I think the people who updated to Win10 were mostly home users and some users at smaller businesses. I sure as hell couldn't be bothered to upgrade any of my clients to Win10, because while the update was "free" it would still require lots of work and in the end Win10 wouldn't run the users' Office and other software any better. The Win7 death date has been pretty far in the future so more likely the computers would be replaced before that date anyway.

        Being 'free' did help Win10 market share at home users because people usually like the notion of having free stuff, whatever it is. Those home users are also more likely to invest in the Store app.

        1. Richard Plinston Silver badge

          Re: "is on course to become the world's default desktop OS over the next 2-3 y"

          > are also more likely to invest in the Store app.

          Software, especially Store apps, are _not_ an 'investment', they are a cost.

  12. Doctor Syntax Silver badge

    "Suez, did you say? Never heard of it. Is it a fish?"

    No, it's a waste disposal company. French but operating in the UK. Come Brexit will we have to tidy up our own waste?

  13. Anonymous Coward
    Anonymous Coward

    Sinofsky is a dick

    Not an intelligent comment, I know, but it has to be said.

    1. Anonymous Coward
      Anonymous Coward

      Re: Sinofsky is a dick

      Trashed Windows, and made off with millions. Smart guy, for those who don't need to endure his creations.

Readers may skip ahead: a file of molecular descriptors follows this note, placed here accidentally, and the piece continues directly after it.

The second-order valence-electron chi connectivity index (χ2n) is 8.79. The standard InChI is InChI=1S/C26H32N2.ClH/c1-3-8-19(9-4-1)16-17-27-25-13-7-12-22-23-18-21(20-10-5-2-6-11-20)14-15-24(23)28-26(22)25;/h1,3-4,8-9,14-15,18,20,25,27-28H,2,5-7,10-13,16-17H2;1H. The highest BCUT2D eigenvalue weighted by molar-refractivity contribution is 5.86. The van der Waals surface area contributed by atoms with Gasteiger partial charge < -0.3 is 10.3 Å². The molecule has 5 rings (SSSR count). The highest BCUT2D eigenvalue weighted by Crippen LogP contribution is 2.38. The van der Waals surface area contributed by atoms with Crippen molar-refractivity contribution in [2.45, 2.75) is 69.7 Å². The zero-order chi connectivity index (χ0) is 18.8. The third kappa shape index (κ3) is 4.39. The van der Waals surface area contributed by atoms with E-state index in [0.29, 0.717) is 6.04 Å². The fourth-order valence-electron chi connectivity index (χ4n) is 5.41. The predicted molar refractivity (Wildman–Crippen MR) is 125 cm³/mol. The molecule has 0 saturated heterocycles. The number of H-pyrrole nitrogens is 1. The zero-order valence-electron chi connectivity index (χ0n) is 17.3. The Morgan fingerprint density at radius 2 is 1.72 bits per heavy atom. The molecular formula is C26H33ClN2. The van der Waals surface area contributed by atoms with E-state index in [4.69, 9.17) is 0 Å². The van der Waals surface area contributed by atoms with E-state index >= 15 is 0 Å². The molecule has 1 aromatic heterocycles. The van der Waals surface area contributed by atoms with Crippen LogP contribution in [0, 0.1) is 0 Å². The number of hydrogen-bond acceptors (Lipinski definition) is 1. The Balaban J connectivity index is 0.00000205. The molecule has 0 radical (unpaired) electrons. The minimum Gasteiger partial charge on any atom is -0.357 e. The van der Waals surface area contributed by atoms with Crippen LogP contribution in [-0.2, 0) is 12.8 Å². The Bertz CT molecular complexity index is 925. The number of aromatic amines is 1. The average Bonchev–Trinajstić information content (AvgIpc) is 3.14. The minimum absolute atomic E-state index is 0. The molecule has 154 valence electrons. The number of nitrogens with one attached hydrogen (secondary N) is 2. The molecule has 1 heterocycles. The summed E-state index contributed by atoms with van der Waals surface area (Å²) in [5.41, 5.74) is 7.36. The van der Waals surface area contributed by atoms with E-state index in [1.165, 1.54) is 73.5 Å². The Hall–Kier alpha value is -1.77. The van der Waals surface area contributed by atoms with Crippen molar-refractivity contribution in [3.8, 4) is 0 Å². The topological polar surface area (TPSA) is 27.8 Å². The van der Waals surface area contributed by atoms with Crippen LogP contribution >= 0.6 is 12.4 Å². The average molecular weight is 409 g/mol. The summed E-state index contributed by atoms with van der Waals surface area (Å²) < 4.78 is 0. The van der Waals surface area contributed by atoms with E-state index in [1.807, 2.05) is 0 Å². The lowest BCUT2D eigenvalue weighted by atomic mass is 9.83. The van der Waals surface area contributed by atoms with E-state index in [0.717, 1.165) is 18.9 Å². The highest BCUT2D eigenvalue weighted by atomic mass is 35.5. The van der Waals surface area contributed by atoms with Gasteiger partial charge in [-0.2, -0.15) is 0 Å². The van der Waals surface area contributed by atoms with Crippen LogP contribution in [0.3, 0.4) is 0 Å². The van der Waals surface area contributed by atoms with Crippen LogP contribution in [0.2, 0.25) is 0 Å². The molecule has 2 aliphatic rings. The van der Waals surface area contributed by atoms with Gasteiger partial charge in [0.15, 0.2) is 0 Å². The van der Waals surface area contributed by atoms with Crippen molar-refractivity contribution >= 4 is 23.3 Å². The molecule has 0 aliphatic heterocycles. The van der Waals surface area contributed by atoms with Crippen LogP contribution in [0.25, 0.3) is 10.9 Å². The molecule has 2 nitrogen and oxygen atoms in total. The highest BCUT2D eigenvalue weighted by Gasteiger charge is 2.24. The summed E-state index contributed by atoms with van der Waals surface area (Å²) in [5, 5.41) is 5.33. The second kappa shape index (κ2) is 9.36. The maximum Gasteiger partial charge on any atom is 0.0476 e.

1. bombastic bob Silver badge
        Unhappy

        Re: Sinofsky is a dick

        not just Sinofsky at fault here. THIS person too:

        https://en.wikipedia.org/wiki/Larson-Green

        inventor of "the ribbon" "the metro" and other horrible things.

  14. Anonymous Coward
    Anonymous Coward

    Not as bad as RT

    is hardly a glowing recommendation to use it.

    I would agree however that with comments above it is perfectly straightforward to run legacy programs in a VM.

  15. Sil

    Not so bad

    Windows RT was a bad idea.

    The communication on Windows RT was even worse, as was the confusion with Windows 8.

    Still, the Surface 3 was an outstanding tablet, which I've used daily until it died, and I never regretted its purchase..

    For the money, it was a very interesting proposition, with Office for free - Office for iOS & Android would come years later), 1 year of Skype communication, an outstanding screen, USB, microsSD expansion, the only good stand in the industry, a great keyboard cover (extra $).

    Would have I preferred to get a full Windows? Absolutely. At the time, I was hesitating to wait for a Dell 8 inch tablet.

    Still, for a mostly email-internet-Office usage, with goodies like Netflix, Audible, and other decent Windows Store apps, and the occasional game for young children, it was a great tablet.

    1. hplasm Silver badge
      Paris Hilton

      Re: Not so bad

      "... it died, and I never regretted its purchase.."

      It died. And that wasn't a regret?

      1. Anonymous Coward
        Anonymous Coward

        Re: Not so bad

        It meant (s)he could buy something different.

  16. John Styles

    I bought a very cheap Windows 8 tablet (not RT). It was baffling bad. Like someone had never seen a tablet, but had one explained badly to them when not really listening and then half-heartedly implemented it from that description whilst watching YouTube videos. Or something like that.